Monday, June 20, 2011

Lerma: a musical pilgrimage

I suppose one of the disadvantages of having performed music on some level for over 30 years is that I am very rarely surprised by a concert anymore. Which is not to say that I’m jaded; I can derive great enjoyment from (or be terribly disappointed by) a concert like anyone else. But while it seems as though standing ovations at concerts are almost de rigueur nowadays, I’ve been in enough performance situations over the years to know all too well how rare the truly special ones are. Which makes the concert I heard last week in Spain all the more memorable.

It was also somewhat serendipitous. My wife and I had been planning a vacation to Catalonia in early June for several months when my friend and mentor Douglas Kirk told me he would be playing a concert in the little Castilian town of Lerma during the time we would be in Spain. I wouldn’t normally drive more than half way across a country on my vacation just to hear a concert, but this was no ordinary concert.

Even the vast majority of musicians are unaware of the special place—though admittedly a minor one in the grand scheme of things—Lerma has in the history of music. Under the reign of Philip III of Spain in the early 17th century, the Duke of Lerma was a powerful and influential minister who used his sway to enrich his native town. Among other works, he endowed several convents and caused the beautiful Collegiate church of San Pedro to be built. He also hired musicians, including a wind band, to perform at church services, and this small ensemble had several manuscripts from which they played. One of these was rediscovered only quite recently, and it was the basis of Douglas’ doctoral thesis. As a result, it was also this music that I cut my early music teeth on some 20 years ago while at McGill. So when Douglas told me that the Spain concert was to be a recreation of a Gabrieli Consort recording based on this manuscript—in the very same church in Lerma where this music was originally performed (and where the CD had been recorded ten years ago)—it was virtually impossible for me not to go.

After Venice—where the Gabrielis and Monteverdi (heroes to early brass players the world over) worked at San Marco—Lerma is my most important Mecca. So I suppose it's fitting that Lerma is just a 20-minute drive south of Burgos, one of the main stops on the Camino de Santiago. And though my own pilgrimage here was not the religious sort, just to walk around the town, which has undergone some fairly significant and tasteful restorations in recent years, was a little surreal and mystical. To see the “Lerma manuscript” itself was also a wonderful moment. As Douglas describes, when he first saw it, the manuscript was piled carelessly with some other ancient chant books in a dingy, dusty storeroom. Happily, it is now prominently displayed in a lovely glass case.

The "Lerma Manuscript," opened to the hymn Pange Lingua.
But without a doubt, the highlight of our little 1,100-kilometre side trip was the concert itself. The Gabrieli Consort is one of the best early music ensembles on the planet, so just to hear them live was in itself a treat; but to hear them perform this music in this setting was like a minor miracle. The acoustics in the church of San Pedro are superb: warmer than you’d expect for a stone church, and just enough reverberation to provide a full, rich sound, but not so much that the individual lines of polyphony get lost. The concert was, as expected, simply outstanding from start to finish, but even here, one piece stood out: a setting of the Salve Regina by Tom├ís Luis de Victoria for eight voices, performed a capella. The piece is 12 minutes long and a tour de force. But this particular performance—these singers in this church, a delicious meal of Spanish lamb and half a bottle of Spanish wine in my belly—was quite literally unbearable in its beauty. By the end, tears were streaming down my face, and I could hardly breathe.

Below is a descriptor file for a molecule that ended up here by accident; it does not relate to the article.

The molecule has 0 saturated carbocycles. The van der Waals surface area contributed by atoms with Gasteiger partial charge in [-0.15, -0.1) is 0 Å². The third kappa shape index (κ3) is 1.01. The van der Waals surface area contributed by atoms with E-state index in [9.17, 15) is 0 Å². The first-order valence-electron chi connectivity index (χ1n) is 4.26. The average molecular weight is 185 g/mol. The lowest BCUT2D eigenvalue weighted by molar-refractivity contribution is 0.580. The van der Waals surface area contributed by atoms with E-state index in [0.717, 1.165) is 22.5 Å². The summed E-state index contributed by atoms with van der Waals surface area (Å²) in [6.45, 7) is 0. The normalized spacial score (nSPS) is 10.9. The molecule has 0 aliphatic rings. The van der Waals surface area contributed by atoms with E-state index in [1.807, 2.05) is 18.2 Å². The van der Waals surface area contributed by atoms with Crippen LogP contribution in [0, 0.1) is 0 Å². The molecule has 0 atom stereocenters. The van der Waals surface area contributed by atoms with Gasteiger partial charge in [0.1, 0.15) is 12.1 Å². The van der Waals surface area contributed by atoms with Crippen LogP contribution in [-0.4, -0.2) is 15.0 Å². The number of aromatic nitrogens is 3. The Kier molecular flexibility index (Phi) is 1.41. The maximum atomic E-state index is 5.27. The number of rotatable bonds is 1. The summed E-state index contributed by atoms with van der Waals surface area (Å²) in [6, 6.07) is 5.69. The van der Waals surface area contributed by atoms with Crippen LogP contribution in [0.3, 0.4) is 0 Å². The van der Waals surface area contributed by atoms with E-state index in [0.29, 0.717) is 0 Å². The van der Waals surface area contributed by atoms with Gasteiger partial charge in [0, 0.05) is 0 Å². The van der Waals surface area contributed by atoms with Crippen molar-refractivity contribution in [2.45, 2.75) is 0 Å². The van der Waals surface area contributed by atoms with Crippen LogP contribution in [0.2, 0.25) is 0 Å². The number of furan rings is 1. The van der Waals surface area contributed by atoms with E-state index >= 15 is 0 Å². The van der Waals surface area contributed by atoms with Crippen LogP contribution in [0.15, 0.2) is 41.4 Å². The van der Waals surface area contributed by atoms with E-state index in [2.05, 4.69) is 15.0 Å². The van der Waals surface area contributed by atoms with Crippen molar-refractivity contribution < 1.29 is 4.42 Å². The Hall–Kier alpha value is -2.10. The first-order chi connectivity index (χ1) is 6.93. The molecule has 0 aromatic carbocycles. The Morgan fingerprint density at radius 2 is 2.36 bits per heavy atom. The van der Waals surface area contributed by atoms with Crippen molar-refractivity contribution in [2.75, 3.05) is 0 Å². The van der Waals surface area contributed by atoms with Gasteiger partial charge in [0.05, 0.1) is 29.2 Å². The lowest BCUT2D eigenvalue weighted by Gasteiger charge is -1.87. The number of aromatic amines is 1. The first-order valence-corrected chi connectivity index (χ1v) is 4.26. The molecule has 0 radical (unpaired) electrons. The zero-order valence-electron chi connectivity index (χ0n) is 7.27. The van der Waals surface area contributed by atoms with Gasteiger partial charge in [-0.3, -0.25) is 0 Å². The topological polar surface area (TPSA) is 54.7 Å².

The Collegiate church of San Pedro, in Lerma, Spain.
To be moved by music is to be human, and it is music’s emotional power that drives most musicians to do what they do, but even knowing this, the depth of feeling I experienced while listening to that Salve Regina took me completely by surprise; never in all my years has a piece of music affected me so profoundly. I can only describe it as a life-altering moment. I’m not the same person I was before.

If vacations are like bubbles in time, small capsules of dreaming embedded into the solid reality of our everyday lives, this excursion to Lerma was a bubble within a bubble, having only the most tenuous relation to reality. And yet the memory of those days, of that concert and the breathtaking Salve Regina, far from being dreamlike, is sharp and vivid.

Unwinding with the musicians after the concert on the patio of a bar in Lerma’s lovely main square, opposite the old ducal palace (now a luxury hotel of the Parador chain), the eminently drinkable local wine flowing freely, I felt almost as if I had played the concert myself, rather than being a mere spectator. Certainly I felt the same mixture of elation and emotional exhaustion that comes after playing a good concert. And as the glow of the setting early summer sun reflected off the Duke’s restored palace, I indulged in the fantasy that the Duke himself was standing in one of the upper windows, smiling down in approval at the revelry below.

The ducal palace, now a Parador hotel.

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